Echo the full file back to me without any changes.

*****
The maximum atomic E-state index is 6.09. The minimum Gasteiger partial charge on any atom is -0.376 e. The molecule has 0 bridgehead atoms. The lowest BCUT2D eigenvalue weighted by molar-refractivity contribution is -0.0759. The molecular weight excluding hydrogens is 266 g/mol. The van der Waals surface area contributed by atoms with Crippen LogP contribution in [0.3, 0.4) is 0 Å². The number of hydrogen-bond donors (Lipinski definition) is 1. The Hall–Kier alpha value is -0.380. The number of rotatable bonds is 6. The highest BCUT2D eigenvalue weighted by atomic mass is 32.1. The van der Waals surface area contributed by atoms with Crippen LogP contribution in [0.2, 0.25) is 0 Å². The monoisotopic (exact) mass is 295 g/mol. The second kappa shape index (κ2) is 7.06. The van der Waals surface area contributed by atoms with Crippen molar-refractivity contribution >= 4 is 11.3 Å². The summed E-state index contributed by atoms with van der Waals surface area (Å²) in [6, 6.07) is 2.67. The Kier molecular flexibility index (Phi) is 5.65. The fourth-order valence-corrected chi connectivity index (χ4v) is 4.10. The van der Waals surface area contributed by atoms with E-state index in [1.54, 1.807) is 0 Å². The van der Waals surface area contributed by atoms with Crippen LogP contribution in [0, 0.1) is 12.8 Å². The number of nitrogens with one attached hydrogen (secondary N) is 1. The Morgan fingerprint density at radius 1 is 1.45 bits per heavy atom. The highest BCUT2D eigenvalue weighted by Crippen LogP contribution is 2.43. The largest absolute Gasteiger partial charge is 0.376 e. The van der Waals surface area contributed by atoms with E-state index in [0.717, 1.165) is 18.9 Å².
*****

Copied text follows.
The maximum atomic E-state index is 6.09. The minimum Gasteiger partial charge on any atom is -0.376 e. The molecule has 0 bridgehead atoms. The lowest BCUT2D eigenvalue weighted by molar-refractivity contribution is -0.0759. The molecular weight excluding hydrogens is 266 g/mol. The van der Waals surface area contributed by atoms with Crippen LogP contribution in [0.3, 0.4) is 0 Å². The number of hydrogen-bond donors (Lipinski definition) is 1. The Hall–Kier alpha value is -0.380. The number of rotatable bonds is 6. The highest BCUT2D eigenvalue weighted by atomic mass is 32.1. The van der Waals surface area contributed by atoms with Crippen LogP contribution in [0.2, 0.25) is 0 Å². The monoisotopic (exact) mass is 295 g/mol. The second kappa shape index (κ2) is 7.06. The van der Waals surface area contributed by atoms with Crippen molar-refractivity contribution >= 4 is 11.3 Å². The summed E-state index contributed by atoms with van der Waals surface area (Å²) in [6, 6.07) is 2.67. The Kier molecular flexibility index (Phi) is 5.65. The fourth-order valence-corrected chi connectivity index (χ4v) is 4.10. The van der Waals surface area contributed by atoms with E-state index in [1.54, 1.807) is 0 Å². The van der Waals surface area contributed by atoms with Crippen LogP contribution in [0, 0.1) is 12.8 Å². The number of nitrogens with one attached hydrogen (secondary N) is 1. The Morgan fingerprint density at radius 1 is 1.45 bits per heavy atom. The highest BCUT2D eigenvalue weighted by Crippen LogP contribution is 2.43. The largest absolute Gasteiger partial charge is 0.376 e. The van der Waals surface area contributed by atoms with E-state index in [0.717, 1.165) is 18.9 Å².